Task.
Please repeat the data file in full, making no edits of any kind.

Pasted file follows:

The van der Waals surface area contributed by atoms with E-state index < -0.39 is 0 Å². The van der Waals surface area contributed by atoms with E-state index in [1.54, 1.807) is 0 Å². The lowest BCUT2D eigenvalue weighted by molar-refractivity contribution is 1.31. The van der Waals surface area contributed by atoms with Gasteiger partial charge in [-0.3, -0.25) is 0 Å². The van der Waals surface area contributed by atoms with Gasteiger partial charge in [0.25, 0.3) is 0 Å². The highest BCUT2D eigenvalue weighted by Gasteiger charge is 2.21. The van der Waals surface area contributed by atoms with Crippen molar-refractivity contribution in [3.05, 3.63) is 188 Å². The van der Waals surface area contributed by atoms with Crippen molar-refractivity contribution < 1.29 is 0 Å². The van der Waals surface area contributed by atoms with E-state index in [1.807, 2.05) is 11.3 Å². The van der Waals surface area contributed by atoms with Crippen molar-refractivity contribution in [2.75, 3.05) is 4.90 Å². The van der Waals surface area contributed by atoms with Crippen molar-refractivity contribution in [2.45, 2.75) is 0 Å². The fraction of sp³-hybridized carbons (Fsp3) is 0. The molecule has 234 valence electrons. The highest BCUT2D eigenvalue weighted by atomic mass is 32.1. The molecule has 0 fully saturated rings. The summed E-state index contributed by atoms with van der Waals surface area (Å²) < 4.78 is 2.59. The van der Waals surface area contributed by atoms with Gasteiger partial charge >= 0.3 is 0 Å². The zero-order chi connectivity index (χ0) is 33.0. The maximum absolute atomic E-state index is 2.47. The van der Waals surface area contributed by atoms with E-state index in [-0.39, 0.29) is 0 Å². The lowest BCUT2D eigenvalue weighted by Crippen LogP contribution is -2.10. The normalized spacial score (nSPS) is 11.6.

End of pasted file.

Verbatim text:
The van der Waals surface area contributed by atoms with E-state index < -0.39 is 0 Å². The van der Waals surface area contributed by atoms with E-state index in [1.54, 1.807) is 0 Å². The lowest BCUT2D eigenvalue weighted by molar-refractivity contribution is 1.31. The van der Waals surface area contributed by atoms with Gasteiger partial charge in [-0.3, -0.25) is 0 Å². The van der Waals surface area contributed by atoms with Gasteiger partial charge in [0.25, 0.3) is 0 Å². The highest BCUT2D eigenvalue weighted by Gasteiger charge is 2.21. The van der Waals surface area contributed by atoms with Crippen molar-refractivity contribution in [3.05, 3.63) is 188 Å². The van der Waals surface area contributed by atoms with Crippen molar-refractivity contribution < 1.29 is 0 Å². The van der Waals surface area contributed by atoms with E-state index in [1.807, 2.05) is 11.3 Å². The van der Waals surface area contributed by atoms with Crippen molar-refractivity contribution in [2.75, 3.05) is 4.90 Å². The van der Waals surface area contributed by atoms with Crippen molar-refractivity contribution in [2.45, 2.75) is 0 Å². The fraction of sp³-hybridized carbons (Fsp3) is 0. The molecule has 234 valence electrons. The highest BCUT2D eigenvalue weighted by atomic mass is 32.1. The molecule has 0 fully saturated rings. The summed E-state index contributed by atoms with van der Waals surface area (Å²) < 4.78 is 2.59. The van der Waals surface area contributed by atoms with Gasteiger partial charge >= 0.3 is 0 Å². The zero-order chi connectivity index (χ0) is 33.0. The maximum absolute atomic E-state index is 2.47. The van der Waals surface area contributed by atoms with E-state index in [-0.39, 0.29) is 0 Å². The lowest BCUT2D eigenvalue weighted by Crippen LogP contribution is -2.10. The normalized spacial score (nSPS) is 11.6.